The large blocks featuring the owl print were left for last, in part because I kept equivocating as to what I was going to do with them. This print has so many large solid open areas that I didn’t want to just do a stipple-equivalent filler pattern, but it has enough busy areas that I didn’t want to get too elaborate, either. I also want to introduce meaning through the choice of quilting design whenever possible. So I traced Dan’s, Ronan’s, and my hands and used our handprints as the primary design, stitching them in orange So Fine #50 by Superior Threads. As this wasn’t enough quilting for these large patches, I then went back in and stitched the loop-de-loop filler in the light blue thread, as well as a heart inside each handprint. I am entirely happy with how these sections turned out. I love the idea that in years to come, Ronan will be able to place his hand over his tiny handprint and see how much he’s grown.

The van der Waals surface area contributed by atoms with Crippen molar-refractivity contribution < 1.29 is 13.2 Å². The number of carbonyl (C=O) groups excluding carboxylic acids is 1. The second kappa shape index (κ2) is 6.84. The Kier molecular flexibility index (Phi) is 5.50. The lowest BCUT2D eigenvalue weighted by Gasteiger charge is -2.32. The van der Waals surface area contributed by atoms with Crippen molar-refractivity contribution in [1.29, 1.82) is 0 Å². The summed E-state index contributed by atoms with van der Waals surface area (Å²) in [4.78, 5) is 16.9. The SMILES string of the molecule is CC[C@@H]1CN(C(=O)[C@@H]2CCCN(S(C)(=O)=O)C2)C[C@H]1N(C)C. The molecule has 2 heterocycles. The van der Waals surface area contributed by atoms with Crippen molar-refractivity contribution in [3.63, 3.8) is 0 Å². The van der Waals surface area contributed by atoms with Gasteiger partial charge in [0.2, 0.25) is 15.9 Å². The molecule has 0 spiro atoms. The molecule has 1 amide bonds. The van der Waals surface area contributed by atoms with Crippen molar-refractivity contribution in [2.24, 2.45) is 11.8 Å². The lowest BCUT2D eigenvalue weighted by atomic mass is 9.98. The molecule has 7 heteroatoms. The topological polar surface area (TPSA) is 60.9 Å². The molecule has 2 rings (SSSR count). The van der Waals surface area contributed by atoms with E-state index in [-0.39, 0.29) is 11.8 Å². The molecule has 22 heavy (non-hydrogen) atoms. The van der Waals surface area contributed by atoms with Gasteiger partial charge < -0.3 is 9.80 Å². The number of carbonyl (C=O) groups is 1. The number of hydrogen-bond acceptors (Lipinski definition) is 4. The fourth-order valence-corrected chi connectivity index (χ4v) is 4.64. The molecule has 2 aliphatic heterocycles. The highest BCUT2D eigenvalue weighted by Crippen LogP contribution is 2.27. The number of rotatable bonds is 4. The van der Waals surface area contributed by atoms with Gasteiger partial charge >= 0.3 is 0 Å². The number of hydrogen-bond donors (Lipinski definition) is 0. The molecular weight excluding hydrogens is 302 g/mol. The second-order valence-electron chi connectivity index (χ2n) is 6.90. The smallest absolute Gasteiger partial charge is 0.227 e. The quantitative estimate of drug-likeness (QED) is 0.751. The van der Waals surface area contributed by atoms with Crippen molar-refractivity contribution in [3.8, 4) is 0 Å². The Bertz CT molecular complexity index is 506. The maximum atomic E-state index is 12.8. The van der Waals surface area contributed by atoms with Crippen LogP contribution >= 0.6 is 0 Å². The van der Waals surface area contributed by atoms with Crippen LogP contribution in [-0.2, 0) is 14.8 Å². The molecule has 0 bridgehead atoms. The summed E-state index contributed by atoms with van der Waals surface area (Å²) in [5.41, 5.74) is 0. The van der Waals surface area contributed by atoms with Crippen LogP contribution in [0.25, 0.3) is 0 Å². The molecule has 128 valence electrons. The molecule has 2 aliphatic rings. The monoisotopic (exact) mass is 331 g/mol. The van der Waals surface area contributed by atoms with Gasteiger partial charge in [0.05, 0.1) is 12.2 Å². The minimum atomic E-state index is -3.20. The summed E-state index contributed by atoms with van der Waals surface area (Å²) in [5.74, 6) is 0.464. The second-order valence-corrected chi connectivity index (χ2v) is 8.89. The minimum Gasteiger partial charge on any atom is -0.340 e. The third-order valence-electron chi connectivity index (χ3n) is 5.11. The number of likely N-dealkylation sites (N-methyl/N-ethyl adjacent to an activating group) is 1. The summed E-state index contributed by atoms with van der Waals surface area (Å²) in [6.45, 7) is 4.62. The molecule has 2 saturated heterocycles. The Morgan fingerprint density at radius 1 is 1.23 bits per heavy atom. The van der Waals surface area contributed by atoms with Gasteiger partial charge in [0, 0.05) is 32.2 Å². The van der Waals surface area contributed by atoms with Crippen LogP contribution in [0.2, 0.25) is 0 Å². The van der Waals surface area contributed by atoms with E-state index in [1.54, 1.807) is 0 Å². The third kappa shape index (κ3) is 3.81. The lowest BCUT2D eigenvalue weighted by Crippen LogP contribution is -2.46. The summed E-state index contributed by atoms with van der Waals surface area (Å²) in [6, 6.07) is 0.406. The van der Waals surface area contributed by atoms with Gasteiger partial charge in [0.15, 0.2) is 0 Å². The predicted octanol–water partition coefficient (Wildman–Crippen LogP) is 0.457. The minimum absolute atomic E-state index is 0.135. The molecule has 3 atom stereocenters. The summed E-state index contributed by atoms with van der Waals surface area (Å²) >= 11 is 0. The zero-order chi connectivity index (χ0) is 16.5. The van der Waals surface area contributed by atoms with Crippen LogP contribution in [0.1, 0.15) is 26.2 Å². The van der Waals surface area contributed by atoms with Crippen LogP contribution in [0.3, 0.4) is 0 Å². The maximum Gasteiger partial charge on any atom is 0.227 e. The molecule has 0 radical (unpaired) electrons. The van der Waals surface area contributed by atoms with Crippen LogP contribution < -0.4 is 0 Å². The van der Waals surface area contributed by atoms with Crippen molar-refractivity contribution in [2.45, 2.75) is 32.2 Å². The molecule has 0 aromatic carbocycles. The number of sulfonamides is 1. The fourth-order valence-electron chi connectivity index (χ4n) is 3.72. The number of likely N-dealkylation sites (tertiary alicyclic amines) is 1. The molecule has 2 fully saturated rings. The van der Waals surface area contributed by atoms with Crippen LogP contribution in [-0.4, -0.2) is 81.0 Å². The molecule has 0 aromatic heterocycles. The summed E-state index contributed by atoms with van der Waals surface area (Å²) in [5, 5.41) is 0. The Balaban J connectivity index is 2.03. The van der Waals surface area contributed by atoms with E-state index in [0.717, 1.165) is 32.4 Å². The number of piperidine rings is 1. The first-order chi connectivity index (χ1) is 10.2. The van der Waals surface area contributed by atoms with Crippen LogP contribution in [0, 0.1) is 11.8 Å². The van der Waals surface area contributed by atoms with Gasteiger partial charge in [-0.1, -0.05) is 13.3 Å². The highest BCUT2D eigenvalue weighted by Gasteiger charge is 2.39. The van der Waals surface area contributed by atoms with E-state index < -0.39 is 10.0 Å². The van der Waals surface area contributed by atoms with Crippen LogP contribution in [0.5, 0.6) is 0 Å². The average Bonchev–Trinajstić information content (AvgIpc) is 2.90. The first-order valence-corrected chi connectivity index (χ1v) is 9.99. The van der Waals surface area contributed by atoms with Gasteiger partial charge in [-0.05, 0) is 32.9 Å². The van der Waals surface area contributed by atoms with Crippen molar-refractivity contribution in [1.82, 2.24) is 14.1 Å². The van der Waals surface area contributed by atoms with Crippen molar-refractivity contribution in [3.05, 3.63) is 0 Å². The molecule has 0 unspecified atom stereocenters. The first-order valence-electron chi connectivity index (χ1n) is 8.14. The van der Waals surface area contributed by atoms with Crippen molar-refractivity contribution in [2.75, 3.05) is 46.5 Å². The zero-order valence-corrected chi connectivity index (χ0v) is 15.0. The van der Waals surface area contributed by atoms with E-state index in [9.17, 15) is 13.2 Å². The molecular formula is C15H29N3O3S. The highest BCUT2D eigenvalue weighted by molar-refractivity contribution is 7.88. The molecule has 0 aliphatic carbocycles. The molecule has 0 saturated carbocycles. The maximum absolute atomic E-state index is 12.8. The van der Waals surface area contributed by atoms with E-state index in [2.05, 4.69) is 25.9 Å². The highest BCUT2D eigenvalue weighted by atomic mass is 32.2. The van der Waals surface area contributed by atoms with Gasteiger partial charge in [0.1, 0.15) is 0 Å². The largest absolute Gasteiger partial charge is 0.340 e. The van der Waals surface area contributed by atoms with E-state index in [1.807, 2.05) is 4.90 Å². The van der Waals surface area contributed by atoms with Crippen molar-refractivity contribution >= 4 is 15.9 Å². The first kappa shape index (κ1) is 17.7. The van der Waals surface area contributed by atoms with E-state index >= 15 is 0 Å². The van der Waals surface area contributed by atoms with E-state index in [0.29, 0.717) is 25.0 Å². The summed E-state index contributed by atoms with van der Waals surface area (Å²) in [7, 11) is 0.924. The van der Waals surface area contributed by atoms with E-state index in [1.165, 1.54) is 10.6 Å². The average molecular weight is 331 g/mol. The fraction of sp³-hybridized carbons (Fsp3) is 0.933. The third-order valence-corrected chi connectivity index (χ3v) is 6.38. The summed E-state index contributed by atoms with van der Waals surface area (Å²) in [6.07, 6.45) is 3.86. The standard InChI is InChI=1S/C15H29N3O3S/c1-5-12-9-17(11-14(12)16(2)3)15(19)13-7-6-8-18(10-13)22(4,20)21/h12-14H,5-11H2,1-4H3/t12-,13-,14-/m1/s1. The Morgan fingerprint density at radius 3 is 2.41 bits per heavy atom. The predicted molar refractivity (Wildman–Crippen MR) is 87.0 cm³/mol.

The binding is scrappy, using the longest dark taupe scraps I could find among the leftovers from Taupe Winding Ways. I made the binding over the summer when I finished the top and pieced the back, and I made more than twice what I needed for this quilt: I have no memory of whether that was a conscious decision or just bad math! Oh well, I know this isn’t the last project I’ll have a use for taupe binding on, so it’s not going to waste.
What’s a Ronan-appropriate happy dance? This was my best guess:
Continuing my story…